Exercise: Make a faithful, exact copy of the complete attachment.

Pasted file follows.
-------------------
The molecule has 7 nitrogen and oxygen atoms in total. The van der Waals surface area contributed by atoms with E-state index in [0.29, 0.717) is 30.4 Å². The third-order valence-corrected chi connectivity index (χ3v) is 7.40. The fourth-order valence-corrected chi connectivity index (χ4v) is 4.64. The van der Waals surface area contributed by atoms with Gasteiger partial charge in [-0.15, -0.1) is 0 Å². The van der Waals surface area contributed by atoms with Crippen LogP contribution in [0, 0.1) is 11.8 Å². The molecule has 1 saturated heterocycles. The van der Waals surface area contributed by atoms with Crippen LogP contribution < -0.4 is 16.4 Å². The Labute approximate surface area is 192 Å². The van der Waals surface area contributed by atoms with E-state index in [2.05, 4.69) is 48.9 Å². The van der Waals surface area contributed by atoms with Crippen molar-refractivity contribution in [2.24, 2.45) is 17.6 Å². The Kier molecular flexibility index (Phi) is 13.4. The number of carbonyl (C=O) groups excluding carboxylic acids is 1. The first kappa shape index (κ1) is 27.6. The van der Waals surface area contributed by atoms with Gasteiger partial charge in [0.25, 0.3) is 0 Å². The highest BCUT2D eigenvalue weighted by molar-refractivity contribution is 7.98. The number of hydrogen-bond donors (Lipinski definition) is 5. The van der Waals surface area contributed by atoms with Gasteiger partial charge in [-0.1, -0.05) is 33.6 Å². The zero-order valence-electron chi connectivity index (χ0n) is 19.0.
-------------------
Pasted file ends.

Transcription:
The molecule has 7 nitrogen and oxygen atoms in total. The van der Waals surface area contributed by atoms with E-state index in [0.29, 0.717) is 30.4 Å². The third-order valence-corrected chi connectivity index (χ3v) is 7.40. The fourth-order valence-corrected chi connectivity index (χ4v) is 4.64. The van der Waals surface area contributed by atoms with Gasteiger partial charge in [-0.15, -0.1) is 0 Å². The van der Waals surface area contributed by atoms with Crippen LogP contribution in [0, 0.1) is 11.8 Å². The molecule has 1 saturated heterocycles. The van der Waals surface area contributed by atoms with Crippen LogP contribution < -0.4 is 16.4 Å². The Labute approximate surface area is 192 Å². The van der Waals surface area contributed by atoms with E-state index in [2.05, 4.69) is 48.9 Å². The van der Waals surface area contributed by atoms with Crippen molar-refractivity contribution in [2.24, 2.45) is 17.6 Å². The Kier molecular flexibility index (Phi) is 13.4. The number of carbonyl (C=O) groups excluding carboxylic acids is 1. The first kappa shape index (κ1) is 27.6. The van der Waals surface area contributed by atoms with Gasteiger partial charge in [0.25, 0.3) is 0 Å². The highest BCUT2D eigenvalue weighted by molar-refractivity contribution is 7.98. The number of hydrogen-bond donors (Lipinski definition) is 5. The van der Waals surface area contributed by atoms with Gasteiger partial charge in [-0.1, -0.05) is 33.6 Å². The zero-order valence-electron chi connectivity index (χ0n) is 19.0.